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Information War on Fox: No Upside for Obama Administration

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Last week, one of my former students wrote me about the Whitehouse/Fox News Channel hullabaloo.  

Jennie was enrolled in the first class I ever taught at the Annenberg School of Communication, University of Southern California.  The class was “War, Media and Propaganda,” and I taught it in spring 2002.  I was writing a book then called Information War: American Propaganda, Free Speech & Opinion Control Since 9/11.  

Information War was a direct response to the Bush-Cheney administration and government propaganda efforts to silence dissent in the media and among citizens.  

In 2002 it was like shooting fish in a barrel to find examples of the last administration’s opinion control efforts.  Bush and company certainly benefited from a close ideological tie to the Fox News Channel programming as well as most talk radio.   

But it’s not just ideology alone that directs people to certain favored media.  It’s a perceived tone.  It’s shared values.

Fox News Channel has a programming style that comes across as less media elite than MSNBC or CNN.  I’ve had many a conversation with my FNC-viewing friends who say that they feel an affinity with the network for not making fun of or dismissing their more conservative social and economic values.   

So my student Jennie wondered what I thought about certain members of the Obama administration telling other news networks not to treat Fox like a real news organization.   

My response was this:

It’s utterly ridiculous for the Obama administration to call out Fox News Channel. They don't know what they are up against; it's not just a cable news network.

Many FNC viewers consider themselves part of a social movement. Whether or not one agrees with everything discussed on FNC isn't the point.

It's very dangerous territory to tread for the Obama administration elite troika of Rahm Emanuel, Anita Dunn and David Axelrod.  Anita Dunn started the finger pointing with her appearance on Howard Kurtz’s Reliable Sources. She said, "Fox News often operates almost as either the research arm or the communications arm of the Republican Party."  David Axelrod followed with his revelation that Fox News “is not really news.”  “It’s pushing a point of view.”  Rahm Emanuel told CNN that President Obama considers Fox News “not a news organization so much as it has a perspective.”  And so what?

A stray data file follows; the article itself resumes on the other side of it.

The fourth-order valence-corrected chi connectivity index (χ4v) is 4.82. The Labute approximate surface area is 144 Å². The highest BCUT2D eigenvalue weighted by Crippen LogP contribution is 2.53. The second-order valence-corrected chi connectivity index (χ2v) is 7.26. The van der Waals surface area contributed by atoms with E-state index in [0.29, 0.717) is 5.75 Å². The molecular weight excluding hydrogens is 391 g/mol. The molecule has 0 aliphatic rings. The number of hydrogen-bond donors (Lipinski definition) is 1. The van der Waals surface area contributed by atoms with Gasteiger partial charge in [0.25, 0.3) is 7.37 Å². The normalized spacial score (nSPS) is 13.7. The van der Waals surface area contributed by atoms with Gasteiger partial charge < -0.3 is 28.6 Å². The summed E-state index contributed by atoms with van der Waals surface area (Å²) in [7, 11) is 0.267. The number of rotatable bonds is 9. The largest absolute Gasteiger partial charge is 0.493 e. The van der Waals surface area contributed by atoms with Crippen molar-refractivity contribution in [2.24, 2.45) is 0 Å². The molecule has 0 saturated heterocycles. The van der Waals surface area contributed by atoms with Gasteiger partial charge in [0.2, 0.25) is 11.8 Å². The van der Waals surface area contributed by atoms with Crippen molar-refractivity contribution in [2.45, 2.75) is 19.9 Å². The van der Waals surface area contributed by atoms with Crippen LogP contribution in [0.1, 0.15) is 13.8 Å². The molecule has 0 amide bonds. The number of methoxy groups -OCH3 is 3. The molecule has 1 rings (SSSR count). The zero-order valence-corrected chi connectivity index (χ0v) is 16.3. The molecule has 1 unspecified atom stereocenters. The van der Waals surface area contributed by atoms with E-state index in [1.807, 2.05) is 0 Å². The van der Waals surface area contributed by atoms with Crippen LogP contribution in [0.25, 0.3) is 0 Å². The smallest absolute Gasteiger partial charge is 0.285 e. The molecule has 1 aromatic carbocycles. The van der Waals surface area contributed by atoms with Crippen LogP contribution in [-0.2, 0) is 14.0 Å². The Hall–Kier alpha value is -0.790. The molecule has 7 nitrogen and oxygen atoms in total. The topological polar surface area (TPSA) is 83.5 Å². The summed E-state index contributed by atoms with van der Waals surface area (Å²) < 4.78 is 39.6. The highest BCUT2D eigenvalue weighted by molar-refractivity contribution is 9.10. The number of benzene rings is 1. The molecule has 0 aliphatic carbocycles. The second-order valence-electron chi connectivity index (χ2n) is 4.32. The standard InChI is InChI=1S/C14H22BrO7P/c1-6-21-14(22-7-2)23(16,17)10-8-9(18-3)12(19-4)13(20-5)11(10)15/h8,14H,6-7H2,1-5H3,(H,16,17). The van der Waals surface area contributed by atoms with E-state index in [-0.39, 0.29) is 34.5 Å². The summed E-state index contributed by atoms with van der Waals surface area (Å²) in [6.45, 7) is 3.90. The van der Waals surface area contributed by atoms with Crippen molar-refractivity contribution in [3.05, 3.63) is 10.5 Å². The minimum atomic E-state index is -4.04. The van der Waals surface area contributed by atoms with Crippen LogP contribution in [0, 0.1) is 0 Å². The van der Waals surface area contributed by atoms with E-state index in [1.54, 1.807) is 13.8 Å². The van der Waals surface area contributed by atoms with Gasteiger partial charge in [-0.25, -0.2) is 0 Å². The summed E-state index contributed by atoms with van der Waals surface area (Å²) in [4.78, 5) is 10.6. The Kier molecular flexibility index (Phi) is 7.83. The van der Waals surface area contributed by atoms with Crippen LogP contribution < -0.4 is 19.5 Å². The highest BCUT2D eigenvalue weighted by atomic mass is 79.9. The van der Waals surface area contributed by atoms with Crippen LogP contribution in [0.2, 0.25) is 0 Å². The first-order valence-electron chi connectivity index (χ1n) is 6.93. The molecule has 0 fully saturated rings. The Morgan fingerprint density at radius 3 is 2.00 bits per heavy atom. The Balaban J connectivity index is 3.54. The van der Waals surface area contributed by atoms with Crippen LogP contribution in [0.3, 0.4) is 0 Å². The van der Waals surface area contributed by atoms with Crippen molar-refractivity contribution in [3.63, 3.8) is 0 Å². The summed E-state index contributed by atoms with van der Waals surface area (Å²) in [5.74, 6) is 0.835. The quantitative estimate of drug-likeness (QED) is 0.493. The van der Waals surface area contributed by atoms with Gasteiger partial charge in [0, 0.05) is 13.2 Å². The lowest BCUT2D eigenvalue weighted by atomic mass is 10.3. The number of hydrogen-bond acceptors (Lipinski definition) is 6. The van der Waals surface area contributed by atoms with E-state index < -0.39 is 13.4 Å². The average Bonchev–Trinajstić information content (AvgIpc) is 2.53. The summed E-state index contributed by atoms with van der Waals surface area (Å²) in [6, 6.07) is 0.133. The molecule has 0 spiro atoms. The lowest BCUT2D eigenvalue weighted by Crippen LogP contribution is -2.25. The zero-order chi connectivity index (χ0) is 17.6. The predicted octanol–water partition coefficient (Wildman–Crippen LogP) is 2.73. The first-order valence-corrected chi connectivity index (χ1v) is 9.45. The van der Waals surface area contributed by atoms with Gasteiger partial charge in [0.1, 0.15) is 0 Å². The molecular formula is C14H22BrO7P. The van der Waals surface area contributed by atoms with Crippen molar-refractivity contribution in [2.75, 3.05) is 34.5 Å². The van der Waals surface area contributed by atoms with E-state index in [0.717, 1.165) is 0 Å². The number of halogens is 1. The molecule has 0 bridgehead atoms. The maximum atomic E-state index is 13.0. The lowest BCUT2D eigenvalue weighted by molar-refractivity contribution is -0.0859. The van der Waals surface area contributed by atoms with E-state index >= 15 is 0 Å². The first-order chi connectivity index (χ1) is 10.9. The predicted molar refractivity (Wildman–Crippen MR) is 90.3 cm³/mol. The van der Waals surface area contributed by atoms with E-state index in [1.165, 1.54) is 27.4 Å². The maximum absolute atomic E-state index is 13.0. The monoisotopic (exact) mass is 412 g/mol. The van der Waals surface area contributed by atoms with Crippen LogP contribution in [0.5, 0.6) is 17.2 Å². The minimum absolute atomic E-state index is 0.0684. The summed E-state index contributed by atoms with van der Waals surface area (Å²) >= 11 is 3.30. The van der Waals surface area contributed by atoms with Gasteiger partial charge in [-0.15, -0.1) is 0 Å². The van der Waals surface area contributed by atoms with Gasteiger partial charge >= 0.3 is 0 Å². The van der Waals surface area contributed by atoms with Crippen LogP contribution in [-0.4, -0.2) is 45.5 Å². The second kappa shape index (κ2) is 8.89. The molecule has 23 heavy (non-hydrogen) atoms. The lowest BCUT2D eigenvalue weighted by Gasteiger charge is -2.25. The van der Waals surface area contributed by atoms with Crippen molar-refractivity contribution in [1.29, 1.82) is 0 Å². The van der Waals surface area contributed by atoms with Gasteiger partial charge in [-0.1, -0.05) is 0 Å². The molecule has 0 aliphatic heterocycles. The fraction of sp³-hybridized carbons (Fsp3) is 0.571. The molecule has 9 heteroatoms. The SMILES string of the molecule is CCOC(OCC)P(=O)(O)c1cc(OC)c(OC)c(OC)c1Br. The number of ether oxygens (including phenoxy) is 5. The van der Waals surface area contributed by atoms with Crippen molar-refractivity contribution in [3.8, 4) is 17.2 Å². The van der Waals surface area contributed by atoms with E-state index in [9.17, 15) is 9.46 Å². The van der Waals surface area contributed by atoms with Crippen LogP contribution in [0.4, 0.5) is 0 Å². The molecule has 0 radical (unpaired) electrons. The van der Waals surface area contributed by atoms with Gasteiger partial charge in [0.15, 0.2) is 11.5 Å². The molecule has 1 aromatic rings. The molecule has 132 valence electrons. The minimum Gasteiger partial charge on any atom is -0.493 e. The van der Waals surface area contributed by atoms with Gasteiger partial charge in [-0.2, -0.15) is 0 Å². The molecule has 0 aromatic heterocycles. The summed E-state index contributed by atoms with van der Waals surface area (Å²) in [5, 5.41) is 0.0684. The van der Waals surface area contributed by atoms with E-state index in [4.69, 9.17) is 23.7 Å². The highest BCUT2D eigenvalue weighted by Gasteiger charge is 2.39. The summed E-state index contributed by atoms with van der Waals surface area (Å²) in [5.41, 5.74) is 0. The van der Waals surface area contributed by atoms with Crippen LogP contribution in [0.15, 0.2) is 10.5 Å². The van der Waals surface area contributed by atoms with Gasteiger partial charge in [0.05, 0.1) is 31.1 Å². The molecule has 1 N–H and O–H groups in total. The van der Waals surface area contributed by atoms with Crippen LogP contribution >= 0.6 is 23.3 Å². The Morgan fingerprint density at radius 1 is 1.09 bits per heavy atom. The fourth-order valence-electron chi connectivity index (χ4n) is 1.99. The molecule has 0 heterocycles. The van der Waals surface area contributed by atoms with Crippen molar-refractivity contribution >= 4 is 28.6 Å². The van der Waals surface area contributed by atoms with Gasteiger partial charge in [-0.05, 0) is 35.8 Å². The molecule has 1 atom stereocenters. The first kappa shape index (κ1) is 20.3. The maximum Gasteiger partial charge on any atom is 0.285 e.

Is this really what we’re paying these government officials to do for the American people?

I’m sure these comments earns brownie points with those who loathe Fox News Channel and its “Foxification” influence on other cable news networks.  These same comments strengthen the core beliefs of conservatives but also marginalize independents who want a government in Washington that transcends petty partisan diversions.    

This is an administration put in office on a campaign pledge of practicality over ideology.  In the Fox case, it is treading on ideological terrain.  I don’t think it is the job of Obama’s top staff to use government time to go after Fox.  

Obama got it right earlier this week when he was asked about the information war between the White House and his administration. He said, "It's not something I'm losing a lot of sleep over.”  To further emphasize his point, he said, “I think the American people are a lot more interested in what we're doing to create jobs or how we're handling the situation in Afghanistan.”

You are right, Mr. President.  Jobs at home and global interventions seem a bit more important these days, especially on the eve of your first year anniversary in the White House. 

Dr. Nancy Snow is associate professor of public diplomacy at Syracuse University where she teaches in the Newhouse and Maxwell Schools.  Her most recent book is Persuader-in-Chief: Global Opinion and Public Diplomacy in the Age of Obama.